As the audience crisis worsens, arts organizations should seriously consider weeding out administrators who say ‘get the word out.’
Getting the word out is the equivalent of using a typewriter, running off mimeographs or keeping patron data on index cards. It’s a business tool that was once useful, but is now obsolete. Arts administrators who continue to say it – or god forbid do it – are doing serious harm to their organizations.
Back in the mid 20th century, getting the word out was something arts organizations did so people who were waiting for the word could respond. Older arts administrators remember those days fondly and many still believe that getting the word out will solve their audience problems. But it won’t. It can’t. Today there aren’t enough people waiting for the word to make getting it out useful.
If you’re an older arts administrator who says ‘get the word out’ when you’re talking about selling tickets or growing audiences, it’s probably time for you to move on. If you’re a young arts administrator who says ‘get the word out,’ you might want to find the nearest marketing MBA program and sign up for some courses.
If you don’t understand why the phrase is so dangerous, here are three things worth knowing:
It Describes a One-Way Process
The phrase literally describes a process where insiders send information to outsiders. Older arts administrators learned a 20th century promotional approach to marketing that involves informing the public about upcoming events, so they prefer to send the word out and hope it hits enough of the right people.
Arts Organization >>> Word >>> Customers
Unfortunately, the phrase fails to describe an equally important part of the process, which is engaging with the customers and learning about their needs and desires.
Customers >>> Desires >>> Arts Organization
Arts Organization >>> Word >>> Customers
Arts leaders who say ‘get the word out’ are describing only half the market process and, as a result, doing only half the marketing job.
It Describes a Passive Process
Sending out one-way messages and waiting for people to respond is lazy.
“WE’RE DOING THIS WONDERFUL THING NEXT WEEK!!!”
If people aren’t waiting for the word, and don’t really care about the word, and all you’re doing is spraying the word at them, you might as well take your marketing money and throw it out the window.
People who don’t care about the word need to be moved to act. They need to be convinced that buying your product will satisfy their desires. If the word doesn’t motivate people to act by promising them something they need or want, getting it out is a waste of resources.
Look at your most recent marketing content. Does it focus on your customers and promise them something they actually told you they want? Or is it all about you and how wonderful and important you think they should think you are?
It Enables Narcissism
Older arts leaders are deeply invested in the belief that marketing is there to tell the world how wonderful and important they are. Having spent so much time back in the 20th century getting the word out to people who thought they were wonderful and important, they grew accustomed to describing their products in hyper-inflated, self-flattering promotional language, which is what people who were waiting for the word wanted to hear.
Today, people who aren’t waiting for the word don’t give a shit about the flattering things you say about yourself in your marketing content. They care about themselves and how your products will satisfy their needs and desires.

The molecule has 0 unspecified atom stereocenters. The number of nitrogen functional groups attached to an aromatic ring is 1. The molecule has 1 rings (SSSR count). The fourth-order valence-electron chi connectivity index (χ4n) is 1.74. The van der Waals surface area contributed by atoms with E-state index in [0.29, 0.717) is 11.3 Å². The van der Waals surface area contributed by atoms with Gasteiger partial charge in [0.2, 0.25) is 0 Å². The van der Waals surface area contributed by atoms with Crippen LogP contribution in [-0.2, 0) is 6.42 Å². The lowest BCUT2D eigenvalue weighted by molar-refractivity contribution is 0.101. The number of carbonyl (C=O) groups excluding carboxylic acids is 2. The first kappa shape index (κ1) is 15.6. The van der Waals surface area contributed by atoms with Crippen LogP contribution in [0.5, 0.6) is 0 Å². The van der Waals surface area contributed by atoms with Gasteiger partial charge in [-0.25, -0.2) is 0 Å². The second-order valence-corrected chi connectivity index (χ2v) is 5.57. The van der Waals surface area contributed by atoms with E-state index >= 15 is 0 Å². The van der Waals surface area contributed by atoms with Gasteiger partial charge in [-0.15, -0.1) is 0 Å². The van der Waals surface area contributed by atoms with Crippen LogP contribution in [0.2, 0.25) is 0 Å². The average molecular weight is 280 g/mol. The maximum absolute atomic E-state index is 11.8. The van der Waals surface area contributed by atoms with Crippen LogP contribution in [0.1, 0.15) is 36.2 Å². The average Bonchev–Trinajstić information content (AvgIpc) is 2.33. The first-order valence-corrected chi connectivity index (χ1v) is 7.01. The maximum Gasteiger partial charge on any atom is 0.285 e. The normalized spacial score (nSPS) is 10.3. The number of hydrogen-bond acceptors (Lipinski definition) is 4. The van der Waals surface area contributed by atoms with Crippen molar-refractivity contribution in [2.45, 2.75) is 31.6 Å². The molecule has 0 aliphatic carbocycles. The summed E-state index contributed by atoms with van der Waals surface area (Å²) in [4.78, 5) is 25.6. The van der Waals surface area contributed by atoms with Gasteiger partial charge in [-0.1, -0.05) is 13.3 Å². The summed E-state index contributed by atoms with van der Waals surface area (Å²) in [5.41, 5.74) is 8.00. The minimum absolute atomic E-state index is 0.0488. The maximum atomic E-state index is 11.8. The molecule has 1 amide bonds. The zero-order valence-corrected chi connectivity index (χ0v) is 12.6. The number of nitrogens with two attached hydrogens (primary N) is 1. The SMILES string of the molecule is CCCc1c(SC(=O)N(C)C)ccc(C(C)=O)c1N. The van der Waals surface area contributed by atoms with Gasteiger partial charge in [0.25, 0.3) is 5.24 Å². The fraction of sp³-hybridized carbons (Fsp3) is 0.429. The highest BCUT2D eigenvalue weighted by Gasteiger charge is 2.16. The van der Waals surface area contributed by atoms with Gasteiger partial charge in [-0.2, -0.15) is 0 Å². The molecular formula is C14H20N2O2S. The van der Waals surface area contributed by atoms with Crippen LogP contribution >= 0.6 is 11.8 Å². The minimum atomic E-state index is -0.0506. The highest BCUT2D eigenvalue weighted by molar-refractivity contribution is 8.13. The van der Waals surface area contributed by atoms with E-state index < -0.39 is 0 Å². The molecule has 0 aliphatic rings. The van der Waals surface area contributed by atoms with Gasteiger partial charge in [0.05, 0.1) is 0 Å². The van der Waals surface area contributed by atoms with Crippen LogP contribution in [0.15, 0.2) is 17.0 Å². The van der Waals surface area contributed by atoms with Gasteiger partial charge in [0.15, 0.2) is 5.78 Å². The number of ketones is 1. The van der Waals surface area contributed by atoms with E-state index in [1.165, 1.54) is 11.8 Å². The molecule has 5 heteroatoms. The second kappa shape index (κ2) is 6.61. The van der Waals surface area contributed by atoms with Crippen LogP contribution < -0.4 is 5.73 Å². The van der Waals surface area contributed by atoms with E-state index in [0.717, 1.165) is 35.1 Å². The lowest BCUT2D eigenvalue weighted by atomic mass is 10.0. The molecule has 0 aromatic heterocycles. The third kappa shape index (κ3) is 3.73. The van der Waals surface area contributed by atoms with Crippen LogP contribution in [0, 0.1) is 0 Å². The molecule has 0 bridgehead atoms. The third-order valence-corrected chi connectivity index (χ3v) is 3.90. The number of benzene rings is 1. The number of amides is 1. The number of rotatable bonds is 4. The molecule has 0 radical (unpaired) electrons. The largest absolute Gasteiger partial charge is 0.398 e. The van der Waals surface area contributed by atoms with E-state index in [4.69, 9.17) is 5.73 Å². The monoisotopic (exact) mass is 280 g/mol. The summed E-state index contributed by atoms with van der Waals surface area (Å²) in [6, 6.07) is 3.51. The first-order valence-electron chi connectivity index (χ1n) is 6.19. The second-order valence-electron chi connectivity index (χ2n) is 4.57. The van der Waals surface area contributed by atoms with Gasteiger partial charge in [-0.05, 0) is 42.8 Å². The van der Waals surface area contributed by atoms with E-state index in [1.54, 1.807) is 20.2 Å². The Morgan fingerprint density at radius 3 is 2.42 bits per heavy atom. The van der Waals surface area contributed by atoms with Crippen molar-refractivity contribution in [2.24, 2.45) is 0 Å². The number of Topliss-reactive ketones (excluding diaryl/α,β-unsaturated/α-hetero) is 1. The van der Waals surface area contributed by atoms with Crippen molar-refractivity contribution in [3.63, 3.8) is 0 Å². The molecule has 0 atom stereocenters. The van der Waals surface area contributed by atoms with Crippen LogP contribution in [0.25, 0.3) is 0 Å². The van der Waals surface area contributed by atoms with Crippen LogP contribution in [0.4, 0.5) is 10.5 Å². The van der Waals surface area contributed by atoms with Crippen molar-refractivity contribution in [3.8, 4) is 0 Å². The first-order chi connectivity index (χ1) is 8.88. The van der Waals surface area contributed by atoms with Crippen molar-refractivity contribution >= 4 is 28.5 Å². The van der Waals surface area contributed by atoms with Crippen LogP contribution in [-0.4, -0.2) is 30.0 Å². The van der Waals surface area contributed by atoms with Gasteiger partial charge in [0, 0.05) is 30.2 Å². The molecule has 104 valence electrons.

If your marketing isn’t about your customers and how your products will make them happy, and all you’re doing is telling people how wonderful and important you are, you’re just kissing your own ass in public.
Out of touch arts administrators who devote the bulk of their marketing content to kissing their own asses in public – and then complain about not being able to attract new audiences – are a major part of the reason why the arts are enduring such devastating audience declines.
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Here’s a change that any arts organization can make immediately to improve sales: Strike the phrase ‘get the word out’ from your organization’s business lexicon and replace it with ‘motivate customers to buy.’ If you make this one small change in the language you use, your entire communications philosophy will change and your sales will improve dramatically.
Suddenly you’ll realize that all those brochures with your conductor on the cover have nothing to do with motivating customers to buy, and that the ‘word’ you’ve been working so hard to get out is mostly just self-indulgent nonsense.
But when your business language shifts from getting the word out to motivating audiences, you’ll find yourself endeavoring to develop more meaningful connections with your customers so you can better persuade them to participate.
It’s the simplest thing in the world and it doesn’t cost a cent.
And if you still have administrators who refuse to make the change, you should probably encourage them to find another calling. Or you could always give them a cubicle with a mimeograph machine, a typewriter and a set of index cards – and name them your new Director of Getting the Word Out.
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Love this, Trevor.
There are three phrases that I have forbidden my students to say: “Get the Word Out,” “We need some free advertising,” and “We just need younger audiences.” It’s amazing how many of them go out on their internships and first jobs and report back how many of their supervisors and board members are still saying this. Thanks for the laugh!
Thanks, Ellen. These are great. And of course there’s “generate awareness.”
Or one of my all-time favorites: “we really need to reach out to the senior centers.”
Maybe I’ll do a post on the top ten most fatuous phrases in arts marketing.